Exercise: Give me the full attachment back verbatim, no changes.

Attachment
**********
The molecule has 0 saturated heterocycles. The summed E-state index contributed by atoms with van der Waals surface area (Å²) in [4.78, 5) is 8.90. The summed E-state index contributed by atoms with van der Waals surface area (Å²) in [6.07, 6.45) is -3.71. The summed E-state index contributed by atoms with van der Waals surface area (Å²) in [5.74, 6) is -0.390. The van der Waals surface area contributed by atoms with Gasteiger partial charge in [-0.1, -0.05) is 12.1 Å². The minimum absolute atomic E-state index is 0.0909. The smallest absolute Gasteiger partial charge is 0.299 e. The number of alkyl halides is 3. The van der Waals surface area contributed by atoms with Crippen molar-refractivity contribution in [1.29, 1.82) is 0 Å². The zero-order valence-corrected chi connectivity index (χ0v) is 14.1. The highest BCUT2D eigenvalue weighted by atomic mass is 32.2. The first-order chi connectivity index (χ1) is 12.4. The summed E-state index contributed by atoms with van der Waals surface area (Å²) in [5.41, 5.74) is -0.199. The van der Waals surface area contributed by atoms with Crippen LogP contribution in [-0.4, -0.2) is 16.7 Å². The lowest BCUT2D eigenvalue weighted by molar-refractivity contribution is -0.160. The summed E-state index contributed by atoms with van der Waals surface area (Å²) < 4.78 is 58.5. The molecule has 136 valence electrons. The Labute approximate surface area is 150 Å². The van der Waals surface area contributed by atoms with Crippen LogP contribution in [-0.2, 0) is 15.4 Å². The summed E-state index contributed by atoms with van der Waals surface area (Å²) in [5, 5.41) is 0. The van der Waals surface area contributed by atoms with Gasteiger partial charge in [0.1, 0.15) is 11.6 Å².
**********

The molecule has 0 saturated heterocycles. The summed E-state index contributed by atoms with van der Waals surface area (Å²) in [4.78, 5) is 8.90. The summed E-state index contributed by atoms with van der Waals surface area (Å²) in [6.07, 6.45) is -3.71. The summed E-state index contributed by atoms with van der Waals surface area (Å²) in [5.74, 6) is -0.390. The van der Waals surface area contributed by atoms with Gasteiger partial charge in [-0.1, -0.05) is 12.1 Å². The minimum absolute atomic E-state index is 0.0909. The smallest absolute Gasteiger partial charge is 0.299 e. The number of alkyl halides is 3. The van der Waals surface area contributed by atoms with Crippen molar-refractivity contribution in [1.29, 1.82) is 0 Å². The zero-order valence-corrected chi connectivity index (χ0v) is 14.1. The highest BCUT2D eigenvalue weighted by atomic mass is 32.2. The first-order chi connectivity index (χ1) is 12.4. The summed E-state index contributed by atoms with van der Waals surface area (Å²) in [5.41, 5.74) is -0.199. The van der Waals surface area contributed by atoms with Crippen LogP contribution in [-0.4, -0.2) is 16.7 Å². The lowest BCUT2D eigenvalue weighted by molar-refractivity contribution is -0.160. The summed E-state index contributed by atoms with van der Waals surface area (Å²) < 4.78 is 58.5. The molecule has 136 valence electrons. The Labute approximate surface area is 150 Å². The van der Waals surface area contributed by atoms with Crippen LogP contribution in [-0.2, 0) is 15.4 Å². The summed E-state index contributed by atoms with van der Waals surface area (Å²) in [5, 5.41) is 0. The van der Waals surface area contributed by atoms with Gasteiger partial charge in [0.1, 0.15) is 11.6 Å².